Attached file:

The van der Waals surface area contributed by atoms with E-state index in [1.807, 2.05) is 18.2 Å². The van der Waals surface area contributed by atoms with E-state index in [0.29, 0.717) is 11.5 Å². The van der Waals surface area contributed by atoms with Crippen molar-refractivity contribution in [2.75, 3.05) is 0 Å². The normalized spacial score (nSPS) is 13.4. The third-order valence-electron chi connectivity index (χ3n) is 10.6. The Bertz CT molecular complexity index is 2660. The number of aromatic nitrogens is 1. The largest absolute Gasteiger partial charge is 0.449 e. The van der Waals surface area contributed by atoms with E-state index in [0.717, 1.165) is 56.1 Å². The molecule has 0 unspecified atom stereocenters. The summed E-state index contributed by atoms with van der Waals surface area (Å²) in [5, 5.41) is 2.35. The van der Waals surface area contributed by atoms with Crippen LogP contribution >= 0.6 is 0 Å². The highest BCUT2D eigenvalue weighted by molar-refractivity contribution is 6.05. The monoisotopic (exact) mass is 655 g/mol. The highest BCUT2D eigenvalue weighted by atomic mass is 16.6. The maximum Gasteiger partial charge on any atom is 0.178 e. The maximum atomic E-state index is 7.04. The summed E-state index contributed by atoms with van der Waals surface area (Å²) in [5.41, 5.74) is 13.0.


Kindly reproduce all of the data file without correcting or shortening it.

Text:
The van der Waals surface area contributed by atoms with E-state index in [1.807, 2.05) is 18.2 Å². The van der Waals surface area contributed by atoms with E-state index in [0.29, 0.717) is 11.5 Å². The van der Waals surface area contributed by atoms with Crippen molar-refractivity contribution in [2.75, 3.05) is 0 Å². The normalized spacial score (nSPS) is 13.4. The third-order valence-electron chi connectivity index (χ3n) is 10.6. The Bertz CT molecular complexity index is 2660. The number of aromatic nitrogens is 1. The largest absolute Gasteiger partial charge is 0.449 e. The van der Waals surface area contributed by atoms with E-state index in [0.717, 1.165) is 56.1 Å². The molecule has 0 unspecified atom stereocenters. The summed E-state index contributed by atoms with van der Waals surface area (Å²) in [5, 5.41) is 2.35. The van der Waals surface area contributed by atoms with Crippen LogP contribution >= 0.6 is 0 Å². The highest BCUT2D eigenvalue weighted by molar-refractivity contribution is 6.05. The monoisotopic (exact) mass is 655 g/mol. The highest BCUT2D eigenvalue weighted by atomic mass is 16.6. The maximum Gasteiger partial charge on any atom is 0.178 e. The maximum atomic E-state index is 7.04. The summed E-state index contributed by atoms with van der Waals surface area (Å²) in [5.41, 5.74) is 13.0.